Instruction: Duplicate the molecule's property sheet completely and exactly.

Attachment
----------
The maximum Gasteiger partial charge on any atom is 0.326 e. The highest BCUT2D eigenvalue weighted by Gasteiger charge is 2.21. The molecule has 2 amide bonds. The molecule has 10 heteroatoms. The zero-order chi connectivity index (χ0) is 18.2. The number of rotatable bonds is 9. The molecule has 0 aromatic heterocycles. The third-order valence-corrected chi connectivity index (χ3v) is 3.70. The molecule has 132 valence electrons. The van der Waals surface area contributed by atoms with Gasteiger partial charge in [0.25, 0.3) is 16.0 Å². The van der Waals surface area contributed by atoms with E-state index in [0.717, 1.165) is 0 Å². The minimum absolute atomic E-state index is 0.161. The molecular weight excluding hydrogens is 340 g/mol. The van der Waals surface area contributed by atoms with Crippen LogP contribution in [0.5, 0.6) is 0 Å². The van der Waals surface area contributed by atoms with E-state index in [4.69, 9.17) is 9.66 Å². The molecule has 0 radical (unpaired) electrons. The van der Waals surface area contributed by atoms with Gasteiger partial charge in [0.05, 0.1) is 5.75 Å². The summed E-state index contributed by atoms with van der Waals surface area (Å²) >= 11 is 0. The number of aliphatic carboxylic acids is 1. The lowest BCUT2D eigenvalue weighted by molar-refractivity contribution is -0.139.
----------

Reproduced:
The maximum Gasteiger partial charge on any atom is 0.326 e. The highest BCUT2D eigenvalue weighted by Gasteiger charge is 2.21. The molecule has 2 amide bonds. The molecule has 10 heteroatoms. The zero-order chi connectivity index (χ0) is 18.2. The number of rotatable bonds is 9. The molecule has 0 aromatic heterocycles. The third-order valence-corrected chi connectivity index (χ3v) is 3.70. The molecule has 132 valence electrons. The van der Waals surface area contributed by atoms with Gasteiger partial charge in [0.25, 0.3) is 16.0 Å². The van der Waals surface area contributed by atoms with E-state index in [0.717, 1.165) is 0 Å². The minimum absolute atomic E-state index is 0.161. The molecular weight excluding hydrogens is 340 g/mol. The van der Waals surface area contributed by atoms with Crippen LogP contribution in [0.5, 0.6) is 0 Å². The van der Waals surface area contributed by atoms with E-state index in [4.69, 9.17) is 9.66 Å². The molecule has 0 radical (unpaired) electrons. The van der Waals surface area contributed by atoms with Gasteiger partial charge in [0.05, 0.1) is 5.75 Å². The summed E-state index contributed by atoms with van der Waals surface area (Å²) >= 11 is 0. The number of aliphatic carboxylic acids is 1. The lowest BCUT2D eigenvalue weighted by molar-refractivity contribution is -0.139.